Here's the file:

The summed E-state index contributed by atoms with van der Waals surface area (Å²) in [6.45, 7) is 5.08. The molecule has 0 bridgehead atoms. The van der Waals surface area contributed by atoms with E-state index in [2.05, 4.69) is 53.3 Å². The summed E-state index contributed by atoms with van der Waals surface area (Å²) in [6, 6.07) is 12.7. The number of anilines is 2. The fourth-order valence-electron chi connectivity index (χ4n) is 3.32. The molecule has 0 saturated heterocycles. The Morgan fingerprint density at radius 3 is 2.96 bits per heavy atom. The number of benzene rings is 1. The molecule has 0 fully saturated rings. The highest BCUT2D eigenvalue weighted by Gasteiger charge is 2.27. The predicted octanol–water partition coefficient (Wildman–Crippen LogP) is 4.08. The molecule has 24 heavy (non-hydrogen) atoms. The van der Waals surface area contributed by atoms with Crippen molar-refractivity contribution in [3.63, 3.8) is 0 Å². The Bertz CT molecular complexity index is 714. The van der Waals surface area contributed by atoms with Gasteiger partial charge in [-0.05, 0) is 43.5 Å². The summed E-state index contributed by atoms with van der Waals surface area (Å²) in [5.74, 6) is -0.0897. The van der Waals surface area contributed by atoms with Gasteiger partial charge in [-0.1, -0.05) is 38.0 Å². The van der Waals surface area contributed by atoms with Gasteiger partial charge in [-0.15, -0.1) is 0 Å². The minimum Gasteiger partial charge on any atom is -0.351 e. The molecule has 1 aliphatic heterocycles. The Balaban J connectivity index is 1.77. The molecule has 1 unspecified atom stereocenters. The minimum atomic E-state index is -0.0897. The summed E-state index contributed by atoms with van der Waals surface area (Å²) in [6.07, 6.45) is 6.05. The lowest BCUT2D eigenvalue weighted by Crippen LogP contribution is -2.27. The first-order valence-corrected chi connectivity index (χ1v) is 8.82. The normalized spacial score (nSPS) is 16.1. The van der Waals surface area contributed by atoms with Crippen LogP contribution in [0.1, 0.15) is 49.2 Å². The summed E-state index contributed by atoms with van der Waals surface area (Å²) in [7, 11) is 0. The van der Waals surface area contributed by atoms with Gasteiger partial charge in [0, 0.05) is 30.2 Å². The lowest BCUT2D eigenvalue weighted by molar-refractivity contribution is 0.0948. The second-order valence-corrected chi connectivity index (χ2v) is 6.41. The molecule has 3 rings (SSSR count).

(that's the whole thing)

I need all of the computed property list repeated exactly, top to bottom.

The summed E-state index contributed by atoms with van der Waals surface area (Å²) in [6.45, 7) is 5.08. The molecule has 0 bridgehead atoms. The van der Waals surface area contributed by atoms with E-state index in [2.05, 4.69) is 53.3 Å². The summed E-state index contributed by atoms with van der Waals surface area (Å²) in [6, 6.07) is 12.7. The number of anilines is 2. The fourth-order valence-electron chi connectivity index (χ4n) is 3.32. The molecule has 0 saturated heterocycles. The Morgan fingerprint density at radius 3 is 2.96 bits per heavy atom. The number of benzene rings is 1. The molecule has 0 fully saturated rings. The highest BCUT2D eigenvalue weighted by Gasteiger charge is 2.27. The predicted octanol–water partition coefficient (Wildman–Crippen LogP) is 4.08. The molecule has 24 heavy (non-hydrogen) atoms. The van der Waals surface area contributed by atoms with Crippen molar-refractivity contribution in [3.63, 3.8) is 0 Å². The Bertz CT molecular complexity index is 714. The van der Waals surface area contributed by atoms with Gasteiger partial charge in [-0.05, 0) is 43.5 Å². The summed E-state index contributed by atoms with van der Waals surface area (Å²) in [5.74, 6) is -0.0897. The van der Waals surface area contributed by atoms with Gasteiger partial charge in [-0.1, -0.05) is 38.0 Å². The van der Waals surface area contributed by atoms with Gasteiger partial charge in [-0.15, -0.1) is 0 Å². The minimum Gasteiger partial charge on any atom is -0.351 e. The molecule has 1 aliphatic heterocycles. The Balaban J connectivity index is 1.77. The molecule has 1 unspecified atom stereocenters. The minimum atomic E-state index is -0.0897. The summed E-state index contributed by atoms with van der Waals surface area (Å²) in [6.07, 6.45) is 6.05. The lowest BCUT2D eigenvalue weighted by Crippen LogP contribution is -2.27. The first-order valence-corrected chi connectivity index (χ1v) is 8.82. The normalized spacial score (nSPS) is 16.1. The van der Waals surface area contributed by atoms with Crippen LogP contribution in [0.1, 0.15) is 49.2 Å². The summed E-state index contributed by atoms with van der Waals surface area (Å²) in [7, 11) is 0. The van der Waals surface area contributed by atoms with Gasteiger partial charge in [0, 0.05) is 30.2 Å². The lowest BCUT2D eigenvalue weighted by molar-refractivity contribution is 0.0948. The second-order valence-corrected chi connectivity index (χ2v) is 6.41. The molecule has 3 rings (SSSR count).